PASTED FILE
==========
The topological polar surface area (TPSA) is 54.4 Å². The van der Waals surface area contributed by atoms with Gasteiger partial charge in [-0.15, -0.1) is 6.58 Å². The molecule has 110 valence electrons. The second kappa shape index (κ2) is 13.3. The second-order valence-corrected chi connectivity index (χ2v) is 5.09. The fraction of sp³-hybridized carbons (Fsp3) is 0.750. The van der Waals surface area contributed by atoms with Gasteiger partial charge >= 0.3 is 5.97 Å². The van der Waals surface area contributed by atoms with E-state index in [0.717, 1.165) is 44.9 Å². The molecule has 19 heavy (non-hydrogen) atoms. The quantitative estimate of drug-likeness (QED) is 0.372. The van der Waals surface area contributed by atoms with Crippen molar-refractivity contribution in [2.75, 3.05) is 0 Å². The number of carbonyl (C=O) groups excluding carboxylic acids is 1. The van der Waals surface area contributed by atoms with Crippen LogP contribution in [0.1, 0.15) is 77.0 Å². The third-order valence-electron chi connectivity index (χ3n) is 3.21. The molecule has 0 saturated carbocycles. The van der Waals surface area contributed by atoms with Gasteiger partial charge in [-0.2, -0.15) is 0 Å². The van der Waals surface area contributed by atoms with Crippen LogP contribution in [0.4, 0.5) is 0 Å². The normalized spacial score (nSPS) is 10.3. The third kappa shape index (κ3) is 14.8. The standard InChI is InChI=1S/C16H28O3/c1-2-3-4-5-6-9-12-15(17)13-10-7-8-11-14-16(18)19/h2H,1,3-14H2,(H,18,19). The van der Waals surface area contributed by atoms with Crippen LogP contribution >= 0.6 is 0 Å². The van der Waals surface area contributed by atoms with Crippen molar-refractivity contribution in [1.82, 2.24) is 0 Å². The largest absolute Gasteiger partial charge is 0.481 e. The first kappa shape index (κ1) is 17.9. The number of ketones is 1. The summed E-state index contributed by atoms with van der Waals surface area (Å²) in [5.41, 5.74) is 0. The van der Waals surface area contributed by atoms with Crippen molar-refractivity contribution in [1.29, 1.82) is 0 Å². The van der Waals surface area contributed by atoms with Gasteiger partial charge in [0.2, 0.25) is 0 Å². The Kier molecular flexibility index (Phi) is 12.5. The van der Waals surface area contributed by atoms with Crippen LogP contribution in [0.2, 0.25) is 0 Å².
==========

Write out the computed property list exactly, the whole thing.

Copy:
The topological polar surface area (TPSA) is 54.4 Å². The van der Waals surface area contributed by atoms with Gasteiger partial charge in [-0.15, -0.1) is 6.58 Å². The molecule has 110 valence electrons. The second kappa shape index (κ2) is 13.3. The second-order valence-corrected chi connectivity index (χ2v) is 5.09. The fraction of sp³-hybridized carbons (Fsp3) is 0.750. The van der Waals surface area contributed by atoms with Gasteiger partial charge >= 0.3 is 5.97 Å². The van der Waals surface area contributed by atoms with E-state index in [0.717, 1.165) is 44.9 Å². The molecule has 19 heavy (non-hydrogen) atoms. The quantitative estimate of drug-likeness (QED) is 0.372. The van der Waals surface area contributed by atoms with Crippen molar-refractivity contribution in [2.75, 3.05) is 0 Å². The number of carbonyl (C=O) groups excluding carboxylic acids is 1. The van der Waals surface area contributed by atoms with Crippen LogP contribution in [0.1, 0.15) is 77.0 Å². The third-order valence-electron chi connectivity index (χ3n) is 3.21. The molecule has 0 saturated carbocycles. The van der Waals surface area contributed by atoms with Gasteiger partial charge in [-0.2, -0.15) is 0 Å². The van der Waals surface area contributed by atoms with Crippen LogP contribution in [0.4, 0.5) is 0 Å². The normalized spacial score (nSPS) is 10.3. The third kappa shape index (κ3) is 14.8. The standard InChI is InChI=1S/C16H28O3/c1-2-3-4-5-6-9-12-15(17)13-10-7-8-11-14-16(18)19/h2H,1,3-14H2,(H,18,19). The van der Waals surface area contributed by atoms with Crippen LogP contribution >= 0.6 is 0 Å². The van der Waals surface area contributed by atoms with Crippen molar-refractivity contribution in [1.82, 2.24) is 0 Å². The largest absolute Gasteiger partial charge is 0.481 e. The first kappa shape index (κ1) is 17.9. The number of ketones is 1. The summed E-state index contributed by atoms with van der Waals surface area (Å²) in [5.41, 5.74) is 0. The van der Waals surface area contributed by atoms with Crippen molar-refractivity contribution in [1.29, 1.82) is 0 Å². The van der Waals surface area contributed by atoms with Gasteiger partial charge in [0.2, 0.25) is 0 Å². The Kier molecular flexibility index (Phi) is 12.5. The van der Waals surface area contributed by atoms with Crippen LogP contribution in [0.2, 0.25) is 0 Å².